After making many other discoveries on the north-eastern coast of Australia, he returned to England in the good ship Reliance. His friend and admirer, Sir Joseph Banks, then persuaded the Admiralty to fit out H.M.S. Investigator, in order to survey the coast of Australia - suggesting that Flinders should be in command. For some weeks it was uncertain whether Grant, whose discovery of Mount Gambier has recently been celebrated, or Flinders should receive the appointment. Flinders had lately married a daughter of Captain Chappells, and desired to take his wife on his fresh voyage of discovery. The Admiralty was angry at this proposed breach of discipline, and Sir Joseph Banks threatened him with the loss of the command. But Flinders felt that he was born to be a discoverer, and that his duty to his country compelled him to give his services without reservation, so he agreed to leave his wife behind, and he was forthwith appointed. Owing to his shipwreck off the coast of Queensland, where his heroism in saving the shipwrecked sailors became world-famous, and owing to his subsequent capture by the French, and his detainment at Mauritius for six years, which utterly broke his heart and his spirit, he did not see that poor little wife again for nine whole years. Mr Pilgrim, a near relative of Flinders, who resides in South Australia, has handed me the following interesting extract from a letter of Mrs Flinders:- "Respecting my union," she writes, "with my beloved Captain Flinders, I think I may say during the period we were permitted to live together, not a cloud cast a shadow over the sunshine of our affection for each other, and each day seemed but to rivet our attachment the more firmly." As some of you know, on his outward voyage he made Cape Leuwin on September 7, 1801, and eventually, on March 21, 1802, arrived at Kangaroo Island, looked up at a height looming in the distance on March 22, and named it Mount Lofty.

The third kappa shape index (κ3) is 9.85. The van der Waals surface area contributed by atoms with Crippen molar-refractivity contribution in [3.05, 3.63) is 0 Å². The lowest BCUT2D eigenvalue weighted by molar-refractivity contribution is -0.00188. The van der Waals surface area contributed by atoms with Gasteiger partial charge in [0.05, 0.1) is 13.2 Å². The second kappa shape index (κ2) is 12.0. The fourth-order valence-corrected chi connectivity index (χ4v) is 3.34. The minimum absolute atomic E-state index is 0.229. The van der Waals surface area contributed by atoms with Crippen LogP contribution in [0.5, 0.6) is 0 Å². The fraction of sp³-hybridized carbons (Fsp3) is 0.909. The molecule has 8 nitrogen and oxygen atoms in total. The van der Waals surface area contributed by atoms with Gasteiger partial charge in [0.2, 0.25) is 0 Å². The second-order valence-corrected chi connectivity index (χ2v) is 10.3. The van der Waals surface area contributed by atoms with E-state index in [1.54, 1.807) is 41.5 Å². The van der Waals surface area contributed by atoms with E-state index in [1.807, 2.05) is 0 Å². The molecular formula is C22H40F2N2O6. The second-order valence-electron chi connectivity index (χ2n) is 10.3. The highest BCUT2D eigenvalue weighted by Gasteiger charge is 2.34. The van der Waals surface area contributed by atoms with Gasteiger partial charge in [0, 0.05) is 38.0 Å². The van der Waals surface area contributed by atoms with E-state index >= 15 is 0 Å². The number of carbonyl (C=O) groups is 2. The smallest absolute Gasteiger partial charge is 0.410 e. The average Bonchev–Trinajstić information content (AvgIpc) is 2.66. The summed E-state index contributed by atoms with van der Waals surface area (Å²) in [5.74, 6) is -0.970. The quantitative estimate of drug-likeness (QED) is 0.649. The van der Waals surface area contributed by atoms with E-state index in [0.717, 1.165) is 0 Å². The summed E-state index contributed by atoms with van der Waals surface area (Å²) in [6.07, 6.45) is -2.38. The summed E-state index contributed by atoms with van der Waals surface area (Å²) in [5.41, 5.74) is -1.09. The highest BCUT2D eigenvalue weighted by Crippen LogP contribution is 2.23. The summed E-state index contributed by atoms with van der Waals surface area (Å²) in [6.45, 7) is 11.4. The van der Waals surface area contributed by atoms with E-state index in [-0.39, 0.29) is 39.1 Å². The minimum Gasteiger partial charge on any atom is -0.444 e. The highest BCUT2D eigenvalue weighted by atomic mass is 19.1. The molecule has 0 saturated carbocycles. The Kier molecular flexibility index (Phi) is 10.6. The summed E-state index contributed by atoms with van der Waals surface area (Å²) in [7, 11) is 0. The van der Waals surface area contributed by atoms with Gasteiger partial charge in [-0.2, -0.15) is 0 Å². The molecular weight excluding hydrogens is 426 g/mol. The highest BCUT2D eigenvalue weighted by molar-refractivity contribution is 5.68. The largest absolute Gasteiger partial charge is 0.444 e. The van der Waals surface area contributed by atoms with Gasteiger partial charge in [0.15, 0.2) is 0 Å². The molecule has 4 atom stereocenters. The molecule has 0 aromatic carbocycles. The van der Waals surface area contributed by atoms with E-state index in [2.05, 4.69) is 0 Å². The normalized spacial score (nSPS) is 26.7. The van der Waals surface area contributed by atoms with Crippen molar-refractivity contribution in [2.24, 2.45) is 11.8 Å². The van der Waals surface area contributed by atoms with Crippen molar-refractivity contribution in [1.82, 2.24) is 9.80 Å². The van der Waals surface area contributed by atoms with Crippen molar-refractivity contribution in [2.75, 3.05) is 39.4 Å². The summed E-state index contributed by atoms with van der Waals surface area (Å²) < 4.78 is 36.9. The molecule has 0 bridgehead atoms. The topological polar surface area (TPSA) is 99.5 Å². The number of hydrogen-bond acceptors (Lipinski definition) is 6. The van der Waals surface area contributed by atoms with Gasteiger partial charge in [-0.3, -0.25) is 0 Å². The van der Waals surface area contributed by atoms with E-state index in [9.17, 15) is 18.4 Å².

On Wednesday, April 7, the Investigator beat her way through Backstairs Passage, and on April 8 - this day a hundred years ago - Flinders writes:- "At 4 a white rock was reported from aloft to be seen ahead. On approaching nearer it proved to be a ship standing towards us; and we cleared for action in case of being attacked. The stranger was a heavy-looking ship, without any top-gallant masts up, and our colors [sic] being hoisted she showed the French ensigna nd afterwards an English Jack forward, as we did a white flag. At half-past 5, the land being then five miles distant to the north-eastward, I hove to; and learned as the stranger passed to leeward with a free wind, that it was the French national ship Le Geographe, under the command of Nicholas Baudin. We veered round as Le Geographe was passing, so as to keep our broadside to her, lest the flag of truce should be a deception; and, having come to the wind on the other tack, a boat was hoisted out, and I went on board the French ship, which had also hove to." The Captains then held conference. Flinders proceeds:- "At the above situation of 35 deg. 40 min. S., and 138 deg. 58 min. E., the discoveries made by Captain Baudin upon the south coast have their termination to the west, as mine in the Investigator have to the eastward." But Monsieur Peron, naturalist to the French expedition, laid a claim for his nation to all Flinders' discoveries. Flinders remarks on this:- "Yet M. Peron was present afterwards at Port Jackson when I showed one of my charts to Captain Baudin, and pointed out the limit of his discovery; and so far from any prior title being set up at that time to Kangaroo Island and the parts westward, the offices of the Geographe always spoke of them as belonging to the Investigator. The first lieutenant (Mons. Freycinet) even made use of the following odd expression, addressing himself to me in the house of Governor King, and in the presence of one of his companions (I think Mons. Beaufoy):- 'Captain, if we had not been kept so long picking up shells and catching butterflies at Van Diemen's Land, you would not have discovered the south coast before us '" The head of this bay (Encounter Bay), Flinders says, "was probably seen by Captain Baudin in the afternoon, and in consequence of our meeting here, I distinguished it by the name Encounter Bay." That meeting is the cause of our meeting here today. As I said at Mount Lofty, Flinders named many of the localities on the coast of South Australia, but his most imporant service to us was his discovery and survey of Spencer Gulf and St Vincent's Gulf. As you are aware, he was the first man that circumnavigated Australia, and he was the first to apply the name of Australia to this continent.